In addition the analysis in this paper uses an asymptotic approach. In particular, we jointly scaled up the arrival rates and the number of servers so that together they approach

infinity. Thus, we assume that we can write down for all a ∈ A and ` ∈ T

λa,` = N αa,`

where αa,` is the normalized arrival rate, and study a sequence of systems by letting N =

1, 2, . . . , which is similar in spirit to the scaling in Liu et al. [24]. However, this is not the traditional fluid or diffusion limit. All we have is that at any time there is a total of N servers (some powered on and the rest powered off) and class a requests arrive at rate λa,` = N αa,`, then we scale N . The next section describes how to tackle the

aforementioned issues in a sequential manner. 2.3 Sequential Decision Procedure

As described in Section 2.2, our objective is to consider issues regarding assignment, sizing, and routing for the suggested scenario. These decisions are made at different time-granularities. Specifically, the assignments are made more-or-less one time, although it is assumed that at the beginning of each phase ` ∈ T the assignments can be changed for some servers, possibly (but not necessarily) using virtual migration. We assume that sizing is done at the beginning of each phase ` ∈ T . In addition, there are real-time issues such as routing which is determined at every request arrival. The decision to be made is to determine the server to which an arriving request would be routed with conditions that (i) the server is powered on, and (ii) the server has been assigned the class of application that arrives.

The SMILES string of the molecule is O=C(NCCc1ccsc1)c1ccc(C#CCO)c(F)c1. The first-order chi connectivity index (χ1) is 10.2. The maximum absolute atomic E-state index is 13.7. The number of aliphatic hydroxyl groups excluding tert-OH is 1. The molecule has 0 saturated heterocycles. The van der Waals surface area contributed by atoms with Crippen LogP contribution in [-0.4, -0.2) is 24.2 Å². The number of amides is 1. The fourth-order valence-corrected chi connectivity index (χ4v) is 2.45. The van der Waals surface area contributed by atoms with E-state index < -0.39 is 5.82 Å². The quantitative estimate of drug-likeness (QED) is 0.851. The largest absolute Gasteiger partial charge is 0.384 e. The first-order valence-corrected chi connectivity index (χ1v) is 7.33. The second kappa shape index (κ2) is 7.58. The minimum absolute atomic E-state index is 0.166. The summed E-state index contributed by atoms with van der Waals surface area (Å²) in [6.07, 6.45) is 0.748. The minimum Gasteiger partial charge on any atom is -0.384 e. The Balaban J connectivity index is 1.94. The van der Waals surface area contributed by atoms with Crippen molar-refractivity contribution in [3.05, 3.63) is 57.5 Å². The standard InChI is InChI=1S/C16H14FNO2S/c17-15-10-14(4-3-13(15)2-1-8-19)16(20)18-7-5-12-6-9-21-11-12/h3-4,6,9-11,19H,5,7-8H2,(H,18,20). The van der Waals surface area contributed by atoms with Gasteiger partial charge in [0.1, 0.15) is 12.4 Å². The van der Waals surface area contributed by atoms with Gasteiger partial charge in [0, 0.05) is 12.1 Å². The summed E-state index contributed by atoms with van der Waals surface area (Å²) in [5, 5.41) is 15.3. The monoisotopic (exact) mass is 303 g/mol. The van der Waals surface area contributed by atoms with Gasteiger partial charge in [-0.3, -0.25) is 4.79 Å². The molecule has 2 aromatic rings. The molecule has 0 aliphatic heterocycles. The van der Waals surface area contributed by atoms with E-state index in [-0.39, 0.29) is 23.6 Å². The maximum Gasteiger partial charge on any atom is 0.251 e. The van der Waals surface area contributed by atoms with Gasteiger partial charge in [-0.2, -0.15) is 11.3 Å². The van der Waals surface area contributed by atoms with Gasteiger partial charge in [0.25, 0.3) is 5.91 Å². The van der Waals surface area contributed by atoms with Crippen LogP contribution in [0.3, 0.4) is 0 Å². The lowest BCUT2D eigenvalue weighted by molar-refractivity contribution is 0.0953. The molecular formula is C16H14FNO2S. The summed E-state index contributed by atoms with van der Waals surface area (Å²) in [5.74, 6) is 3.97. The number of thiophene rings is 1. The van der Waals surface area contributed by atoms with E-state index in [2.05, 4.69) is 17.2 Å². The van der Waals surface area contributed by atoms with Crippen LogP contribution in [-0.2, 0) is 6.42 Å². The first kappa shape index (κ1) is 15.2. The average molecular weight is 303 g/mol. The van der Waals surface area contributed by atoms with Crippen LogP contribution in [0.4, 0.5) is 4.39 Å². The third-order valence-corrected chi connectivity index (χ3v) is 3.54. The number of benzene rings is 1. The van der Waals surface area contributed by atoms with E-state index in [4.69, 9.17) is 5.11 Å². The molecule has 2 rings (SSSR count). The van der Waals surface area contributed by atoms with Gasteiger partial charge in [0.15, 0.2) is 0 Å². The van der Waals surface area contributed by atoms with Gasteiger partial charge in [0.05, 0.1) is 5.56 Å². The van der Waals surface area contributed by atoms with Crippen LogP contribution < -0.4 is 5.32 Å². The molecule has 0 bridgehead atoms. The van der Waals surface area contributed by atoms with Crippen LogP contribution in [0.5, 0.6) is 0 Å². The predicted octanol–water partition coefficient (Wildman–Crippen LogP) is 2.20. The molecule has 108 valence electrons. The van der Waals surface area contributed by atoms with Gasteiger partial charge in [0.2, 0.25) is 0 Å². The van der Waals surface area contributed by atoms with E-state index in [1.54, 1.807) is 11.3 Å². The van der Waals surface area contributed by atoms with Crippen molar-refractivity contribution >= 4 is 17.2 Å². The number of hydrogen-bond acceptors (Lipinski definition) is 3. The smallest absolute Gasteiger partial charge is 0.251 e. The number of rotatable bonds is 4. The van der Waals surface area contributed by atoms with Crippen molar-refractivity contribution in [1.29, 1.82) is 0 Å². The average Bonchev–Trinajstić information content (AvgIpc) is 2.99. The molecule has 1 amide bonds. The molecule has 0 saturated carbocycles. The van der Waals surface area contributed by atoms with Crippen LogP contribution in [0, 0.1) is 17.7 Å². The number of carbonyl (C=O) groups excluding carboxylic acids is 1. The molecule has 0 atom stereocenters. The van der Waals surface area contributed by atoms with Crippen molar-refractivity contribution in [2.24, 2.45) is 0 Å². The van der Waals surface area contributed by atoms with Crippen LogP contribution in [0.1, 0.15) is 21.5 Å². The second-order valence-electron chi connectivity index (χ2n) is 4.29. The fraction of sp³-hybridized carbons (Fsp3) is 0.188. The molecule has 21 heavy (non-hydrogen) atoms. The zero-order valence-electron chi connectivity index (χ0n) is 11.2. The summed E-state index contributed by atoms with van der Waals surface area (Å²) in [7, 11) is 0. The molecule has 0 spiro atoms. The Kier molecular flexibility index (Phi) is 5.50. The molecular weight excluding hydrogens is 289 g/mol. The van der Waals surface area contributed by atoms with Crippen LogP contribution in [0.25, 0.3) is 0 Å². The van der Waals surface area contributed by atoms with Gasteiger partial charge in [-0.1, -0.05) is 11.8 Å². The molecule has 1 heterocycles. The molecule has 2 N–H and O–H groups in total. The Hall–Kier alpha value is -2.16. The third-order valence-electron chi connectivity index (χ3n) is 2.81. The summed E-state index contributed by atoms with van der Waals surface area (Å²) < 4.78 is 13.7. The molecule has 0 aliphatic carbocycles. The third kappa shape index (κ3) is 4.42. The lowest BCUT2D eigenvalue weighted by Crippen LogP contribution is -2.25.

2.3.1 Assignment

For each phase ` ∈ T we consider two alternate extreme assignments for analysis: • all classes to all servers (pooled) assignment

In Section 2.5 we will show that time-stability can be obtained by controlling non-homogeneous traffic based on assignment strategies. In fact it is possible to achieve time-stability by using dedicated assignment. Also we will introduce an additional insight about performance comparison between dedicated assignment and pooled assignment in Section 2.4.

2.3.2 Sizing